However, during that time she had a better idea of who she was going to be than most teenagers. Her musician father encouraged her interest in the piano from her toddler years. As a child she could trick her piano teachers into believing she could read sheet music because she was so good at playing by ear. She signed a major label record deal with RCA at just 14, sharing management with Alicia Keys, and spent the rest of her education shuttling between high school in the Bay Area of California and writing and recording sessions in New York. “People at school knew that I sang and that this is what I was gonna do, but I was pretty private and low-key. I’ve always been kind of a loner.”


I know all this about her early career because she told me, and also because of another strange aspect of her identity concealment: three seconds on Google tells you without a doubt that H.E.R. is Gabi Wilson, a precocious multi-instrumentalist who was already successful enough to have performed at the BET Awards, and can be found on YouTube performing an Alicia Keys cover on American breakfast television’s Today Show at the age of 10. Even H.E.R.’s Wikipedia page offers her real name.


So we know who she is, and she knows that we know who she is. She just won’t admit it. Both H.E.R. and Gabi Wilson maintain separate Twitter accounts and don’t acknowledge each other. Wilson hasn’t tweeted to her 24,000 followers in six months. H.E.R.’s account has 74,000 followers but doesn’t follow anyone, tweets daily about her music and tour and includes lots of photos of her with sunglasses on and a hand over her face as though she’s trying to conceal a burp.


Why not just give up the pretence? “I don’t think there should be a ‘ta-dah!’ moment. I don’t think anyone cares that much. It’s not like I’m Superman,” she says. “I’ve had people hear the message and now it doesn’t matter whether you can see my face or whether you know my name or not, because people already love the music.”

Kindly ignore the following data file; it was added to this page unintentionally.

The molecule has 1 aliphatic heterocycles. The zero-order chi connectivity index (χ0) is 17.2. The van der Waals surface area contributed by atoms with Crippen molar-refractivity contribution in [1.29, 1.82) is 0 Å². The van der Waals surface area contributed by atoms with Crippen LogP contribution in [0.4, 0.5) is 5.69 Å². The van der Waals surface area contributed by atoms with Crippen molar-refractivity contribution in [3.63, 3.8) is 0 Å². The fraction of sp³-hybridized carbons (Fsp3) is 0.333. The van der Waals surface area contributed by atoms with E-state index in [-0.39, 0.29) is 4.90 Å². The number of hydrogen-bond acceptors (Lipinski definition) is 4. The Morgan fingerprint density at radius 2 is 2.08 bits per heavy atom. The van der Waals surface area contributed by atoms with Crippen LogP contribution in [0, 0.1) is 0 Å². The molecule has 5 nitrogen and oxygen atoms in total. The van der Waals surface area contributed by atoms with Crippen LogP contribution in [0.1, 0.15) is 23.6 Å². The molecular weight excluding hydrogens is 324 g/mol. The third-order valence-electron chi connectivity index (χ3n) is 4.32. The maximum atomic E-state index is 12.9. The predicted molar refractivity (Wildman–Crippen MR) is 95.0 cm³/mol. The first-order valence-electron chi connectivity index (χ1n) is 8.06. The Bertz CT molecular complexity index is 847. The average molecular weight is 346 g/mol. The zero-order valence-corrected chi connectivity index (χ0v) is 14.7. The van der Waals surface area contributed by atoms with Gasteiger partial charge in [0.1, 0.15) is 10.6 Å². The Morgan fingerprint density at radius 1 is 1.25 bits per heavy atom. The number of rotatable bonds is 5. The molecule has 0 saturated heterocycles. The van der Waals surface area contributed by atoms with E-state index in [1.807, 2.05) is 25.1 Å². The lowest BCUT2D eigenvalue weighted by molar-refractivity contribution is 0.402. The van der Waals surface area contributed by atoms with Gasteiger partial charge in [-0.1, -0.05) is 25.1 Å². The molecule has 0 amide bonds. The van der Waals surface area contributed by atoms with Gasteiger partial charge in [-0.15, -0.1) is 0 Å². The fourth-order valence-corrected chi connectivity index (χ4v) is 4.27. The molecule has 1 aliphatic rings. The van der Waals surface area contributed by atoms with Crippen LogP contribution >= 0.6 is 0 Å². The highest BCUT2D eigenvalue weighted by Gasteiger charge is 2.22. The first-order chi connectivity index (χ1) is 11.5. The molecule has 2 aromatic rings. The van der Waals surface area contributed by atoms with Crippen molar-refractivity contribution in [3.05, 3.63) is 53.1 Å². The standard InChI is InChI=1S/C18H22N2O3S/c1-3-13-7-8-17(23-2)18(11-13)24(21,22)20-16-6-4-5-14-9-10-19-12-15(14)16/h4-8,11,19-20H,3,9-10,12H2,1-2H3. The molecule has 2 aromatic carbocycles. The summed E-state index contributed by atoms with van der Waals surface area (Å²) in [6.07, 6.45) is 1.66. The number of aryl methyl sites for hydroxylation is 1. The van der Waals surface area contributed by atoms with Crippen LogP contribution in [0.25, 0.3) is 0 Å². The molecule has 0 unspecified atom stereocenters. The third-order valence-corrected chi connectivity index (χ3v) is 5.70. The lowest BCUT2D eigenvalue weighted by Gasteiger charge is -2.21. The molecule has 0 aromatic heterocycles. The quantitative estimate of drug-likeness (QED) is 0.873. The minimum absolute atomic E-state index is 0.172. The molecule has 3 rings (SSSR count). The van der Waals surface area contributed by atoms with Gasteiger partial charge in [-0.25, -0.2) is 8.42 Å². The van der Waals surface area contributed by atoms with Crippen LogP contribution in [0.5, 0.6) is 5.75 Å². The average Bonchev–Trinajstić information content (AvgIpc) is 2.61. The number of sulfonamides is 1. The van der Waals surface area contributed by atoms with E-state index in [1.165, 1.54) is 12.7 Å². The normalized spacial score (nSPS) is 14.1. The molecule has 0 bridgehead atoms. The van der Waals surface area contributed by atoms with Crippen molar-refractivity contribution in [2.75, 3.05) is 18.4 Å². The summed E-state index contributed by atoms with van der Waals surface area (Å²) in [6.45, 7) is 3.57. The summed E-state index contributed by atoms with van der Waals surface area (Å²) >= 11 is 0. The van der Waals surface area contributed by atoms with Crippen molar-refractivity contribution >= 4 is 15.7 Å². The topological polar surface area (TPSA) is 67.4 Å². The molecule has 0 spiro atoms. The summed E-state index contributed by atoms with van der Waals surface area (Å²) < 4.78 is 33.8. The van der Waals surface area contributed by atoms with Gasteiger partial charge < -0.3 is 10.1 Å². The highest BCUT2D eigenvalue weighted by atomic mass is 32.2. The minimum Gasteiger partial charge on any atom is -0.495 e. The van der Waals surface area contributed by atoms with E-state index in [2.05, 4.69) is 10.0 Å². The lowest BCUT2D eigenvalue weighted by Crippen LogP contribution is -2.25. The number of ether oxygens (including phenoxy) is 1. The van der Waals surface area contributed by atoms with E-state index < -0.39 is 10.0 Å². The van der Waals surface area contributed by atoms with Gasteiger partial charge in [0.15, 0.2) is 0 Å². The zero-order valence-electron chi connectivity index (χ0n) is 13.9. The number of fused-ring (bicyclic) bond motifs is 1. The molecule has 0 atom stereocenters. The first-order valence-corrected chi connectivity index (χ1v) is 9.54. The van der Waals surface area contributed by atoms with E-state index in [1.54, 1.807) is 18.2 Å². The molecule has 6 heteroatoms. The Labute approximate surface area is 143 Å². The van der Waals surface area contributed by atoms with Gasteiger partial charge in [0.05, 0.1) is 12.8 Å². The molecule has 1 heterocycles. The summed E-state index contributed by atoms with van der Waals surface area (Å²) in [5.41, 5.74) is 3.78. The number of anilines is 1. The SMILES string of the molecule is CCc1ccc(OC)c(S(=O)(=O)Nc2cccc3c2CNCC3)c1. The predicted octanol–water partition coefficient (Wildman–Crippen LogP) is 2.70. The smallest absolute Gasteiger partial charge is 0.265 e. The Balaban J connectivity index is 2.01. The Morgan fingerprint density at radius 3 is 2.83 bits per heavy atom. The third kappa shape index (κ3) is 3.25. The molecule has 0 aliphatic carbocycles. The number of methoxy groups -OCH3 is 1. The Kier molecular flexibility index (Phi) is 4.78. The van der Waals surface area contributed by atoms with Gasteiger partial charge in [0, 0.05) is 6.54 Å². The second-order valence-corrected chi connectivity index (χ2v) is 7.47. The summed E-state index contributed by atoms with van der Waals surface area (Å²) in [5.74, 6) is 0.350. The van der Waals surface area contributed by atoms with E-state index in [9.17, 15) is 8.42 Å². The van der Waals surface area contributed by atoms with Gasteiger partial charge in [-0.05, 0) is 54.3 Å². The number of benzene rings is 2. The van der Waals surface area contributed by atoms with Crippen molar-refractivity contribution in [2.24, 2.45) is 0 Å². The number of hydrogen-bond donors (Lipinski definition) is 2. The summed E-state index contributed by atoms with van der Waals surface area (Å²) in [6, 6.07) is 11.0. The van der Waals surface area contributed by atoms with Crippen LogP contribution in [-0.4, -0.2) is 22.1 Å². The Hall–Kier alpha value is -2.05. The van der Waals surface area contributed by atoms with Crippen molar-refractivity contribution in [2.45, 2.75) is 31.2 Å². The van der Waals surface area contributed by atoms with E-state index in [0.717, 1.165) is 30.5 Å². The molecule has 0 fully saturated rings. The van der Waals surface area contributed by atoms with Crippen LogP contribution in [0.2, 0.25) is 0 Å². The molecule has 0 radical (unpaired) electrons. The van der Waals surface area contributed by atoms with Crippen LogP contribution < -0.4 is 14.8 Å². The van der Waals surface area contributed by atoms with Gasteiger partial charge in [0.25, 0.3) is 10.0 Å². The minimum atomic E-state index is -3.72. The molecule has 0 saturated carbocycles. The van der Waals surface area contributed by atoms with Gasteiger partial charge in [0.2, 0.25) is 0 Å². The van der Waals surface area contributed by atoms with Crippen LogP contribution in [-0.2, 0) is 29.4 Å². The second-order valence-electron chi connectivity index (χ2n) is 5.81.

We discuss the way that everyone presents a tightly controlled image of themselves to the world today, most commonly with a perpetually partying Facebook feed. H.E.R.’s is just more extreme than most. “I’ve been a musician since I was really young, so I’ve been around. Sometimes people have a hard time accepting that people grow up when they’ve known them for a long time,” she tells me. “I don’t want people to attach my past to now because I’ve grown up. This is a new chapter in my life. There are a lot of internet detectives but a lot of other people say, ‘I don’t care, I just love the music.’ And through the music you know exactly who I am. A face is not attached to who I am at the core.”


In concert, again the sunglasses stay on, and her lighting man is instructed to keep the stage shadowy. She performed the first of her three London shows at Koko last weekend, where Janet Jackson stopped by to offer support. “I didn’t even think I’d be performing the songs from these EPs. I thought I’d create an album straight afterwards. But this has turned into something absolutely ridiculous. It’s insane how it’s grown.”


After this tour she’ll carry on working on her debut album proper. She mostly writes in her current home in Brooklyn on piano or guitar and produces herself as well, though she has also worked with producers including Swagg R’Celious, Scribz, and the UK’s Grades and MNEK. “It’s very rewarding to think that something that I’ve worked towards for my entire life is happening,” she says. More and more fans are looking her way every day. This anti-star is going to need bigger shades.



March 20, Koko, NW1 (0870 432 5527, koko.uk.com); March 21, O2 Shepherd’s Bush Empire, W12 (0844 477 2000, o2shepherdsbushempire.co.uk)